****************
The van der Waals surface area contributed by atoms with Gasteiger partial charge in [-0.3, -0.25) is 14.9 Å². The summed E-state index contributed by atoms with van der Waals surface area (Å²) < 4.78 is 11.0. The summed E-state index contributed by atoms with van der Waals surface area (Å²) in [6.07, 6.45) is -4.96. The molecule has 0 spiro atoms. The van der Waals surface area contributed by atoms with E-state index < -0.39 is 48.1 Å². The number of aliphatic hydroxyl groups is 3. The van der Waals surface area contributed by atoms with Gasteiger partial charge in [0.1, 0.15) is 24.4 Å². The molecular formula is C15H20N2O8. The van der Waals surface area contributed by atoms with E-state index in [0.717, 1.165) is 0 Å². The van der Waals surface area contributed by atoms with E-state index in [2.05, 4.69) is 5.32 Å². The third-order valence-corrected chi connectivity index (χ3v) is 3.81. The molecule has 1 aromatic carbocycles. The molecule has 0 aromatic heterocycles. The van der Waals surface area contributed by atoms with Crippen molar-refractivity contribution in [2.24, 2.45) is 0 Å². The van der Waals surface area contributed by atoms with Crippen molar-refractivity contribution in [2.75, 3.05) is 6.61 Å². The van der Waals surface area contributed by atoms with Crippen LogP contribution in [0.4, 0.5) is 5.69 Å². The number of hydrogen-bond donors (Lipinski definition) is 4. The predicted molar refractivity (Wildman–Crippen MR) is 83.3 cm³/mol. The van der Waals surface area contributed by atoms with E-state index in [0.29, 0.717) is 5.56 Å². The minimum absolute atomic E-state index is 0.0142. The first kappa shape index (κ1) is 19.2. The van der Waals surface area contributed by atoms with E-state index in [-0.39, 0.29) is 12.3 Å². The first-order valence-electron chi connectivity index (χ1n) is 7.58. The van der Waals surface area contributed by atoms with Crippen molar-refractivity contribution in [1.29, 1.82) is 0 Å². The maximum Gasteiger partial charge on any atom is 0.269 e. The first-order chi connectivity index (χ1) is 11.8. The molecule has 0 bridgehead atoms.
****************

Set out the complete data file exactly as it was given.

The van der Waals surface area contributed by atoms with Gasteiger partial charge in [-0.3, -0.25) is 14.9 Å². The summed E-state index contributed by atoms with van der Waals surface area (Å²) < 4.78 is 11.0. The summed E-state index contributed by atoms with van der Waals surface area (Å²) in [6.07, 6.45) is -4.96. The molecule has 0 spiro atoms. The van der Waals surface area contributed by atoms with E-state index < -0.39 is 48.1 Å². The number of aliphatic hydroxyl groups is 3. The van der Waals surface area contributed by atoms with Gasteiger partial charge in [0.1, 0.15) is 24.4 Å². The molecular formula is C15H20N2O8. The van der Waals surface area contributed by atoms with E-state index in [0.717, 1.165) is 0 Å². The van der Waals surface area contributed by atoms with E-state index in [2.05, 4.69) is 5.32 Å². The third-order valence-corrected chi connectivity index (χ3v) is 3.81. The molecule has 1 aromatic carbocycles. The molecule has 0 aromatic heterocycles. The van der Waals surface area contributed by atoms with Crippen molar-refractivity contribution in [2.24, 2.45) is 0 Å². The van der Waals surface area contributed by atoms with Crippen molar-refractivity contribution in [2.75, 3.05) is 6.61 Å². The van der Waals surface area contributed by atoms with Crippen LogP contribution in [0.4, 0.5) is 5.69 Å². The number of hydrogen-bond donors (Lipinski definition) is 4. The predicted molar refractivity (Wildman–Crippen MR) is 83.3 cm³/mol. The van der Waals surface area contributed by atoms with E-state index in [0.29, 0.717) is 5.56 Å². The minimum absolute atomic E-state index is 0.0142. The first kappa shape index (κ1) is 19.2. The van der Waals surface area contributed by atoms with E-state index in [-0.39, 0.29) is 12.3 Å². The first-order valence-electron chi connectivity index (χ1n) is 7.58. The van der Waals surface area contributed by atoms with Crippen molar-refractivity contribution in [1.29, 1.82) is 0 Å². The maximum Gasteiger partial charge on any atom is 0.269 e. The first-order chi connectivity index (χ1) is 11.8. The molecule has 0 bridgehead atoms.